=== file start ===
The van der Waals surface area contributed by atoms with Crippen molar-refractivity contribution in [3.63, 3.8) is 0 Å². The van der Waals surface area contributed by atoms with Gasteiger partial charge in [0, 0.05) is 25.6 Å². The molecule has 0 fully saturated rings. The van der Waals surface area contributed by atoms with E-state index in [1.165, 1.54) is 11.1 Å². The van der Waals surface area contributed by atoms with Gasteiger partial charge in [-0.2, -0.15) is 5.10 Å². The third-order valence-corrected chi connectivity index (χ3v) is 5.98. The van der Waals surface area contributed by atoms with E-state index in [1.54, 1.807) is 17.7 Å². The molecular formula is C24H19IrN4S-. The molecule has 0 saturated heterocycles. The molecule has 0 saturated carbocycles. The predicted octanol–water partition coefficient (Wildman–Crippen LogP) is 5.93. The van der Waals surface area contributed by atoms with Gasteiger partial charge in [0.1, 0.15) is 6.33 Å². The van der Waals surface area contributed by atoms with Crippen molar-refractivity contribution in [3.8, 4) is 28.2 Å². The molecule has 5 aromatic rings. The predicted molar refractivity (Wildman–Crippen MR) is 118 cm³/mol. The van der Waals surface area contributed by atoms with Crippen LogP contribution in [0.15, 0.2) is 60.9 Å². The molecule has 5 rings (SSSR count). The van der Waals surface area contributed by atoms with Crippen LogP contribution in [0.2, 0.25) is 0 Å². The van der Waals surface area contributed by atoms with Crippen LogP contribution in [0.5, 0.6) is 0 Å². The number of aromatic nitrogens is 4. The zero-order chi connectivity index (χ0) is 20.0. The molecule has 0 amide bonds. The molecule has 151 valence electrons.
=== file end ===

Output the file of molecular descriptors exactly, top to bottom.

The van der Waals surface area contributed by atoms with Crippen molar-refractivity contribution in [3.63, 3.8) is 0 Å². The van der Waals surface area contributed by atoms with Gasteiger partial charge in [0, 0.05) is 25.6 Å². The molecule has 0 fully saturated rings. The van der Waals surface area contributed by atoms with E-state index in [1.165, 1.54) is 11.1 Å². The van der Waals surface area contributed by atoms with Gasteiger partial charge in [-0.2, -0.15) is 5.10 Å². The third-order valence-corrected chi connectivity index (χ3v) is 5.98. The van der Waals surface area contributed by atoms with E-state index in [1.54, 1.807) is 17.7 Å². The molecular formula is C24H19IrN4S-. The molecule has 0 saturated heterocycles. The molecule has 0 saturated carbocycles. The predicted octanol–water partition coefficient (Wildman–Crippen LogP) is 5.93. The van der Waals surface area contributed by atoms with Gasteiger partial charge in [0.1, 0.15) is 6.33 Å². The van der Waals surface area contributed by atoms with Crippen molar-refractivity contribution in [3.8, 4) is 28.2 Å². The molecule has 5 aromatic rings. The predicted molar refractivity (Wildman–Crippen MR) is 118 cm³/mol. The van der Waals surface area contributed by atoms with Crippen LogP contribution in [0.15, 0.2) is 60.9 Å². The molecule has 5 rings (SSSR count). The van der Waals surface area contributed by atoms with Crippen LogP contribution in [0.2, 0.25) is 0 Å². The van der Waals surface area contributed by atoms with Crippen LogP contribution in [0.5, 0.6) is 0 Å². The number of aromatic nitrogens is 4. The zero-order chi connectivity index (χ0) is 20.0. The molecule has 0 amide bonds. The molecule has 151 valence electrons.